American Ballet Theatre soloist Misty Copeland has been all over the news recently, promoting her revealing new memoir, Life in Motion. (If you don't have a copy yet, we suggest you get on that—it's a fascinating read.)

While it's great to see Copeland covered in mainstream news outlets, many of them—probably under pressure to "demystify" ballet for non-dance audiences—have been asking relatively superficial interview questions. A new Q&A in The Atlantic, however, digs a little deeper, especially when it comes to Copeland's thoughts on bodies and body image. (It ran in the magazine's online health section, which might explain the difference.)

When asked about what it was like to go through puberty as a dancer, Copeland responded thoughtfully: "As a professional, that’s the scariest thing to experience—your body changing—because that’s your tool," she says. "That’s your instrument and when it becomes unfamiliar, you don’t know how to work with it. So it was extremely difficult to experience puberty and my body changing at such a late age, 19, when I was already a professional."

But Copeland, whose book describes her struggles with weight in painful detail, now has a healthier perspective on body issues: "I think I’m proof that you don’t have to have all of the things people think you have to have in order to make it in this world," she says. "With the knowledge we have of our bodies, of working out, and of cross-training, I think it’s possible to train yourself to do anything."

Read the full interview here. And Copeland fans, let's just say you'll enjoy our June/July issue—stay tuned!

Ballet Careers
Gray Davis with wife, ABT soloist Cassandra Trenary, after his graduation from the South Carolina Criminal Justice Academy. Courtesy Trenary.

When Gray Davis retired from American Ballet Theatre in July of 2018, he moved home to South Carolina, unsure of what would come next. Last month, just over a year later, Davis graduated from the South Carolina Criminal Justice Academy. Today, he's working as a deputy for the Abbeville County Sheriff's Office.

Though Davis danced in ABT's corps for 11 years and is married to soloist Cassandra Trenary, to many he's best known for saving the life of a man who was pushed onto the subway tracks in New York City in 2017. The heroic effort earned him the New York State Liberty Medal, the highest civilian honor bestowed by a member of the New York State Senate. We caught up with Davis to hear about how the split second decision he made in the subway affected the course of his life, what it's been like starting a second career and what he sees as the similarities between ballet and law enforcement.

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Sponsored by BLOCH
Courtesy BLOCH

Today's ballet dancer needs a lot from a pointe shoe. "What I did 20 years ago is not what these dancers are doing now," says New York City Ballet shoe manager Linnette Roe. "They are expected to go harder, longer days. They are expected to go from sneakers, to pointe shoes, to character shoes, to barefoot and back to pointe shoes all in a day."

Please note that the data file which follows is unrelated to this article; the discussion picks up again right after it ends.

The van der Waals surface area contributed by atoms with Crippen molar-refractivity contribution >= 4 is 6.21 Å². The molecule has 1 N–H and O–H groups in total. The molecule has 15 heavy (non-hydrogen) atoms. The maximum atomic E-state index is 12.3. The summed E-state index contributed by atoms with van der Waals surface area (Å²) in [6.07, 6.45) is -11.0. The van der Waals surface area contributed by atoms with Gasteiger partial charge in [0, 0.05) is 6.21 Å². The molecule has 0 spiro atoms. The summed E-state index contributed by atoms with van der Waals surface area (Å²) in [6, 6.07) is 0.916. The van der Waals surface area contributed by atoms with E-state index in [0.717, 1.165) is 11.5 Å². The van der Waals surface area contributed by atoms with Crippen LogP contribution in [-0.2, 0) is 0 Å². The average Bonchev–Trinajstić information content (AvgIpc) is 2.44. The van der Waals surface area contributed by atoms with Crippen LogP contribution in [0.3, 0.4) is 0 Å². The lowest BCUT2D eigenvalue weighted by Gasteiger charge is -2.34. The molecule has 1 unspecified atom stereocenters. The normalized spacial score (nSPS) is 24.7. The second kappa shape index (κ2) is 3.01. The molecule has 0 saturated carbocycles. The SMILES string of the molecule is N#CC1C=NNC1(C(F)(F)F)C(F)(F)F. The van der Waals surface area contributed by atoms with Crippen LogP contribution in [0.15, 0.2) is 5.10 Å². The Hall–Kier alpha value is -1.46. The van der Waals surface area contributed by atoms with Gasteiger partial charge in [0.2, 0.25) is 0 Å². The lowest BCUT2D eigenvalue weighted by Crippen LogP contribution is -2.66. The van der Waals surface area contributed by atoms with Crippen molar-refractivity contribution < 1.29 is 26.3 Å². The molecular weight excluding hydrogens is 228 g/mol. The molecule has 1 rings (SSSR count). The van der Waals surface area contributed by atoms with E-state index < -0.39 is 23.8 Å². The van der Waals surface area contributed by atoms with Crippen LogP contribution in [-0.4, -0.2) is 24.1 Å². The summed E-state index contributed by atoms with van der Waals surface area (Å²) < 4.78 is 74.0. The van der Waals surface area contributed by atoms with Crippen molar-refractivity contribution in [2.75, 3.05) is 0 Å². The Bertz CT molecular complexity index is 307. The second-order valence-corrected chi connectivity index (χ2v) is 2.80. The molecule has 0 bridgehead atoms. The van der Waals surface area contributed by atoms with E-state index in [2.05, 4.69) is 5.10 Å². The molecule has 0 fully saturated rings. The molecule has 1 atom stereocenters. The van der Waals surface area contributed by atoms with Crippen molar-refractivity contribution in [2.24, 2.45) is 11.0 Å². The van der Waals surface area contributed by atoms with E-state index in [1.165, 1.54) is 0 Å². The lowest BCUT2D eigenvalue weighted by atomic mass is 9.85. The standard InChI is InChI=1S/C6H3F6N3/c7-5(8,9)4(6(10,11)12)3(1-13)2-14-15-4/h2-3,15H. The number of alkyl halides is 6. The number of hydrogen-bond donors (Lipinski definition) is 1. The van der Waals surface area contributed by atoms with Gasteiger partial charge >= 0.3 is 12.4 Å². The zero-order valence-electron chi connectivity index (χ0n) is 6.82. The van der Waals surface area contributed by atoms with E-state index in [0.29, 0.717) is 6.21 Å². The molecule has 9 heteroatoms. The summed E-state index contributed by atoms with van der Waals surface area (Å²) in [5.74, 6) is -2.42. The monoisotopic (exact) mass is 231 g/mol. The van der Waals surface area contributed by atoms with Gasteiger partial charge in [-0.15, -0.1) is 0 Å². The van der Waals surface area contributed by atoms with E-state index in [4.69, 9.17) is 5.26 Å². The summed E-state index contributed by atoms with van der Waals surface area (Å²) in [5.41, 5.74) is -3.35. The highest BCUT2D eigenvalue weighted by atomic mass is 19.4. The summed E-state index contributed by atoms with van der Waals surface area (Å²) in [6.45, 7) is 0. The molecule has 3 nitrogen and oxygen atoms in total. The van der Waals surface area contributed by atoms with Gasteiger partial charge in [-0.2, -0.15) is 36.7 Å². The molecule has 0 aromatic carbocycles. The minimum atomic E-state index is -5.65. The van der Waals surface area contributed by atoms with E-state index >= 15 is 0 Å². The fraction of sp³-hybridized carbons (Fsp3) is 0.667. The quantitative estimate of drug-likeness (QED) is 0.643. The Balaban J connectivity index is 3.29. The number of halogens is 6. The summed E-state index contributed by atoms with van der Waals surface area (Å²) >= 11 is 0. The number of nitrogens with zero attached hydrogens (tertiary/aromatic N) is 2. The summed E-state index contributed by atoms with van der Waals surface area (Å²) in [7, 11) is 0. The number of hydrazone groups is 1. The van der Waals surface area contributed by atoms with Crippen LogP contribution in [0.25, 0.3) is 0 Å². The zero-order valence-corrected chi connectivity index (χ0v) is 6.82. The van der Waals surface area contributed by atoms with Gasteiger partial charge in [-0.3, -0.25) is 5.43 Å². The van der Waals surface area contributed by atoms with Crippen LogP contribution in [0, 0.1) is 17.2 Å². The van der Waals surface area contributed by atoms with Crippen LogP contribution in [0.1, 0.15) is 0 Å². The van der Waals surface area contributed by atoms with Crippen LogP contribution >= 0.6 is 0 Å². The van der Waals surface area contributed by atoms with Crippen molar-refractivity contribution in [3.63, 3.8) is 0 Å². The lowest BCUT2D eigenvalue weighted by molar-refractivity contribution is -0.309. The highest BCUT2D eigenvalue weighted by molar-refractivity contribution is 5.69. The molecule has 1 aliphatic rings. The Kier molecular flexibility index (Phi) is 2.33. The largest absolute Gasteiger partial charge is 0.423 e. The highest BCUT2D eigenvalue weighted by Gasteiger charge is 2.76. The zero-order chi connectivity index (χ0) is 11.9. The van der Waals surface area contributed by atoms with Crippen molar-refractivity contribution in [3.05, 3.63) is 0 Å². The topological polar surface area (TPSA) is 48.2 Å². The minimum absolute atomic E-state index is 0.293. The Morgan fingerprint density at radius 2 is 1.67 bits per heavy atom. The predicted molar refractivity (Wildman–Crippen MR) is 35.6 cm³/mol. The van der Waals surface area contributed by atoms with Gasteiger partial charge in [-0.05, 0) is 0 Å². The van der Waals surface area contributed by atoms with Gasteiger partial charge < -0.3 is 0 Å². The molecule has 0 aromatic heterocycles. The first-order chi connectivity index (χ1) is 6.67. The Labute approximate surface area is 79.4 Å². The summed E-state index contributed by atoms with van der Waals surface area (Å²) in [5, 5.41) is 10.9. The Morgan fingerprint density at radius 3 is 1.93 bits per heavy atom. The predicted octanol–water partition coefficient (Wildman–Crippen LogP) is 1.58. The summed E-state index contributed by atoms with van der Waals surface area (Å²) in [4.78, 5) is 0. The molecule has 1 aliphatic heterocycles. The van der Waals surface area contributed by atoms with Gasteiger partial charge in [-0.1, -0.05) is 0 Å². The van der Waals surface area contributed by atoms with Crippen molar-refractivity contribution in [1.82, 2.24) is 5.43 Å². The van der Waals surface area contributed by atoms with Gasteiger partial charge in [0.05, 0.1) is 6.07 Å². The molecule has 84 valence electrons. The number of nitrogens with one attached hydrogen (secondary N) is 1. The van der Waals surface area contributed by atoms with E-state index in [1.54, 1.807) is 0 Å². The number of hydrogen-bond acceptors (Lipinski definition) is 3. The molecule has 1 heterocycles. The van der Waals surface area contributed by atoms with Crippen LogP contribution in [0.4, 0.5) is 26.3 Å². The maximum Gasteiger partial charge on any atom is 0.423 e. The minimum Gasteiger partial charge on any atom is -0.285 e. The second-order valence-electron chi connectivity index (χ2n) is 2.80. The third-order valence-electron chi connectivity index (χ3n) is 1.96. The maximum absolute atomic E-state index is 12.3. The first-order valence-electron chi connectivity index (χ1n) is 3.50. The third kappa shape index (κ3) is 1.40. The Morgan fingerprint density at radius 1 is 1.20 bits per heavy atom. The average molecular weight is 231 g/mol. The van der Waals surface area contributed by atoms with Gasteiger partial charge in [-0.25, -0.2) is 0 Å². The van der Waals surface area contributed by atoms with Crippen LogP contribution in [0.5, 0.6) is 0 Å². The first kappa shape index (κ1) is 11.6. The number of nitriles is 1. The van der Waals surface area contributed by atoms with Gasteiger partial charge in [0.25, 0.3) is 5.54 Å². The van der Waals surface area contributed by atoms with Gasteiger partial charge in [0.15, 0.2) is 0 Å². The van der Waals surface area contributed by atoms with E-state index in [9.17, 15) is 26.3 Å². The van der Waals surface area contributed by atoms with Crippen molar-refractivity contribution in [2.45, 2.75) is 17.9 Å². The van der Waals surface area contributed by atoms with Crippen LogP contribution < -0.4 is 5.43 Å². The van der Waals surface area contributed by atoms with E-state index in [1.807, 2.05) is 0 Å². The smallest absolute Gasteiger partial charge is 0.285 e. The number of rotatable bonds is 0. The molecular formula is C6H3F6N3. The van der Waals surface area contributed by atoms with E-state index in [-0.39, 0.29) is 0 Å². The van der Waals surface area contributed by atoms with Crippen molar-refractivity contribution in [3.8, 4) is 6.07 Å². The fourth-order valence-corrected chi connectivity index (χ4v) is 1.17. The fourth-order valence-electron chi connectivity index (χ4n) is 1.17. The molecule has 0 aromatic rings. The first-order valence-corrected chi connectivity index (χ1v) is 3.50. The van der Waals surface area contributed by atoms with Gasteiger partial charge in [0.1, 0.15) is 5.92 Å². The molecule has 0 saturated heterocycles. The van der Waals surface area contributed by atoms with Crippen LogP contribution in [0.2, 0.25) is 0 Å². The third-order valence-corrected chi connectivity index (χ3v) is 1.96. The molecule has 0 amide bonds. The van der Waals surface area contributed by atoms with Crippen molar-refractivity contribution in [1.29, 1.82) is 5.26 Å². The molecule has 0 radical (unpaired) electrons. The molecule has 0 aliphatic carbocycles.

The team at BLOCH developed their line of Stretch Pointe shoes to address dancer's most common complaints about the fit and performance of their pointe shoes. "It's a scientific take on the pointe shoe," says Roe. Dancers are taking notice and Stretch Pointe shoes are now worn by stars like American Ballet Theatre principal Isabella Boylston, who stars in BLOCH's latest campaign for the shoes.

We dug into the details of Stretch Pointe's most game-changing features:

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Ballet Stars
Megan Amanda Ehrlich, Courtesy LEAP Program

Claire Sheridan wanted to change the status quo. Leading up to the 1990s, she recalls, "there was a 'shut up and dance' mind-set," and as the founder of the dance program at St. Mary's College of California and a longtime teacher in professional companies, she had seen too many dancers retire with no plan for a successful career transition. "At that time, if you thought about education and the future," she says, "you were not a committed dancer. I wanted to fight that."

With the support of St. Mary's, Sheridan developed the Liberal Education for Arts Professionals program, or LEAP, an innovative liberal-arts bachelor's degree program designed especially for professional dancers. She first presented her idea to executives at San Francisco Ballet. "Kudos to that company, because they said, 'This is great,'" she says. "Eleven of the first 18 dancers who started in August 1999 were from SFB."

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Ballet Training
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I'm a college freshman, and my dance program isn't challenging enough. We only have ballet three times a week and a few hours of modern, and my classmates aren't as dedicated as I am. There's a small dance company nearby, where I was hoping to take extra classes, but I don't have a car. I want to transfer, but I feel like I won't be in good enough shape for auditions. —Tara

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